Evie is a sixteen-year-old girl working for the International Paranormal Containment Agency. They're like the UN, only with Tasers and charged with regulating all of the supernatural creatures of legend that do, in fact, exist. Because Evie can see through glamours to what paranormals really are underneath, she's invaluable to them.
But she'd rather go to school and drive and have, you know, a boyfriend and stuff than bring in stray vampires and locate hags. So when something starts killing immortal paranormals and she suspects it somehow involves her and a strange faerie prophecy, she's got to decide which is more important to her: figuring out how to be normal, or discovering how to be herself.
Your main character, Evie, is she anything like you?
I think she has a good chunk of my sense of humor. She's definitely very wry and sarcastic. But she's also far more confident than I was at that age, and, for someone who doesn't know who she is, has an excellent sense of self. So maybe we'd be second cousins or something?
Lastly, what are you going to do on Release Day!!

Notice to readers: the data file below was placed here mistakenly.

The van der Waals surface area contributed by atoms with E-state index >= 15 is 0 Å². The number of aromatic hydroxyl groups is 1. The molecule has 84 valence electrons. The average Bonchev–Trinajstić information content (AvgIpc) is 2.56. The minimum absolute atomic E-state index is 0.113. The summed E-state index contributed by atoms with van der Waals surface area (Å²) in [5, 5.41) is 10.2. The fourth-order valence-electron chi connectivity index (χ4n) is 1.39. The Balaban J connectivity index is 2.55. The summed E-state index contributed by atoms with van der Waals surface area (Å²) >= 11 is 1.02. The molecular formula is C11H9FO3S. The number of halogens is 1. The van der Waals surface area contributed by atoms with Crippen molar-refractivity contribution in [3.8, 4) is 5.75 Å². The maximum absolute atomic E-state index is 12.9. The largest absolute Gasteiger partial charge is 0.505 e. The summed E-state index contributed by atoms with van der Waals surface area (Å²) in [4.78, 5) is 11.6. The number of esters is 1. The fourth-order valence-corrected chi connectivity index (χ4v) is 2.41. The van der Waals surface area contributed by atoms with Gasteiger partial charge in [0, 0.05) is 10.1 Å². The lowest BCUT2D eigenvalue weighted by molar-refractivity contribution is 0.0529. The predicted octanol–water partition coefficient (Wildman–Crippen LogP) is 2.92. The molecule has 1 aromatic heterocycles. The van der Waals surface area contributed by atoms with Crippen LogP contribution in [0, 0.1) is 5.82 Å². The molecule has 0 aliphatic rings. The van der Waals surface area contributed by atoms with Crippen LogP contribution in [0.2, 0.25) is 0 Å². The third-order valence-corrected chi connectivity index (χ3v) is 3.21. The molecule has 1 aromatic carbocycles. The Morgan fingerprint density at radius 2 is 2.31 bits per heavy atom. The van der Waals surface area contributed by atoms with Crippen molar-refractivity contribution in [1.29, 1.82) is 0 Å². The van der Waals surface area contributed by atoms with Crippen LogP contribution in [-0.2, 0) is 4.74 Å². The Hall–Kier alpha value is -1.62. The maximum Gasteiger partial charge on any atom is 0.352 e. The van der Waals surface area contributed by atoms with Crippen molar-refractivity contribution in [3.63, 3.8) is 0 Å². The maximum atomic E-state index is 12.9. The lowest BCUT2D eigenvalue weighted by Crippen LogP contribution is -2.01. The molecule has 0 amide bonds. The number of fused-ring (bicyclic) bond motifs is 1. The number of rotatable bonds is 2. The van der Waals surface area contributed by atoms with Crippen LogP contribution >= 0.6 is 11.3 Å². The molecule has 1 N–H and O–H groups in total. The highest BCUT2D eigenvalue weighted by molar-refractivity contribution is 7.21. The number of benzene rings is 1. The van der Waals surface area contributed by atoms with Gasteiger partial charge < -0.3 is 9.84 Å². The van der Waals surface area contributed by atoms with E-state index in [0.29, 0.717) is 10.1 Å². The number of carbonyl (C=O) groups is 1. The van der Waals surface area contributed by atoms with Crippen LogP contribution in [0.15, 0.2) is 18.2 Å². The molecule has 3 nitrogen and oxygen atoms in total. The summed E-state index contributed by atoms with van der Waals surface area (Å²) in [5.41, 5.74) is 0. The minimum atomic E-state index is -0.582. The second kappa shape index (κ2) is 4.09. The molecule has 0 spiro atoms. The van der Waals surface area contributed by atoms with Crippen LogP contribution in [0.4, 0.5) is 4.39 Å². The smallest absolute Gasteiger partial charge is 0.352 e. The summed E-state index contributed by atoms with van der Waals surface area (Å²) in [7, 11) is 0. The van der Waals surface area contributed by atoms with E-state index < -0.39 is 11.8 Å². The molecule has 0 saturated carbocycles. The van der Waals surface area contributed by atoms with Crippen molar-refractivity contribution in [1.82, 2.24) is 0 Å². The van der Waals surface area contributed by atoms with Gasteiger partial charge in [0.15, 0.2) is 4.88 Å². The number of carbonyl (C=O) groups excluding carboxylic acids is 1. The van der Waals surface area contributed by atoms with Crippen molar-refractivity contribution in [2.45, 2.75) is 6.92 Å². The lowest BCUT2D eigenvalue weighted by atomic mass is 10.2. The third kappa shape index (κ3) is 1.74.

Oddly enough, a big group of really cool YA authors are coming to San Diego on my release day, so I'll probably spend it listening to them. I think it's fitting! And then that weekend, cupcakes! Launch party! And sleeping.
A group of cool YA authors sharing your day with you sounds awesome. Good for you. I'd like to thank you again, Kiersten, for sharing yourself with me so I can share you with our readers. Best of luck to you, Paranormalcy, and the two sequels you have to follow.
Interested in pre-ordering Paranormalcy? Just click or click on my widget of books for the link.
Kiersten can also be found here:
(Feel free to email Kiersten, but if you have a question check her website first. She may have already answered it for you.)